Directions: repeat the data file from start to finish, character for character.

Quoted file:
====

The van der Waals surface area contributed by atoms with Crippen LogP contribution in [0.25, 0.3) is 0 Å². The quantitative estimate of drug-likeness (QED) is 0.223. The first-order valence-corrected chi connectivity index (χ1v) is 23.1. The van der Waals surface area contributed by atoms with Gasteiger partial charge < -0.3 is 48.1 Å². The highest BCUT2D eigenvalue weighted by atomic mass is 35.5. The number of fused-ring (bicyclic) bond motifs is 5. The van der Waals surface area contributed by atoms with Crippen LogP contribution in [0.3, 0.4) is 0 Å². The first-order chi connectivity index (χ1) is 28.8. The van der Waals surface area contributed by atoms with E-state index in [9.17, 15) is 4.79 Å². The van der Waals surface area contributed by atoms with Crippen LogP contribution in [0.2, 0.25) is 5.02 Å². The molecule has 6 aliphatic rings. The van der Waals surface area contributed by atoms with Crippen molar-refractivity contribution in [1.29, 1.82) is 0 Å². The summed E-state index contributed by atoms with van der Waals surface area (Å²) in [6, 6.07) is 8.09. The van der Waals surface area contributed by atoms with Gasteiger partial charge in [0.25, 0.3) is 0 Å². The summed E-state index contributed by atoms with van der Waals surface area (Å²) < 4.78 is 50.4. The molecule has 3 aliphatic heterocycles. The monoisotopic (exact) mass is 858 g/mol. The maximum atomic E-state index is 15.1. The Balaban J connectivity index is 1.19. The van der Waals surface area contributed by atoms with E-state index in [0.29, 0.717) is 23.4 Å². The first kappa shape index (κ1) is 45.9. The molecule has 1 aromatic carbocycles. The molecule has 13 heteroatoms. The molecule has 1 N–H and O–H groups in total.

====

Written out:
The van der Waals surface area contributed by atoms with Crippen LogP contribution in [0.25, 0.3) is 0 Å². The quantitative estimate of drug-likeness (QED) is 0.223. The first-order valence-corrected chi connectivity index (χ1v) is 23.1. The van der Waals surface area contributed by atoms with Gasteiger partial charge < -0.3 is 48.1 Å². The highest BCUT2D eigenvalue weighted by atomic mass is 35.5. The number of fused-ring (bicyclic) bond motifs is 5. The van der Waals surface area contributed by atoms with Crippen LogP contribution in [0.3, 0.4) is 0 Å². The first-order chi connectivity index (χ1) is 28.8. The van der Waals surface area contributed by atoms with E-state index in [9.17, 15) is 4.79 Å². The van der Waals surface area contributed by atoms with Crippen LogP contribution in [0.2, 0.25) is 5.02 Å². The molecule has 6 aliphatic rings. The van der Waals surface area contributed by atoms with Crippen molar-refractivity contribution in [1.29, 1.82) is 0 Å². The summed E-state index contributed by atoms with van der Waals surface area (Å²) in [6, 6.07) is 8.09. The van der Waals surface area contributed by atoms with Gasteiger partial charge in [0.25, 0.3) is 0 Å². The summed E-state index contributed by atoms with van der Waals surface area (Å²) < 4.78 is 50.4. The molecule has 3 aliphatic heterocycles. The monoisotopic (exact) mass is 858 g/mol. The maximum atomic E-state index is 15.1. The Balaban J connectivity index is 1.19. The van der Waals surface area contributed by atoms with E-state index in [0.29, 0.717) is 23.4 Å². The first kappa shape index (κ1) is 45.9. The molecule has 1 aromatic carbocycles. The molecule has 13 heteroatoms. The molecule has 1 N–H and O–H groups in total.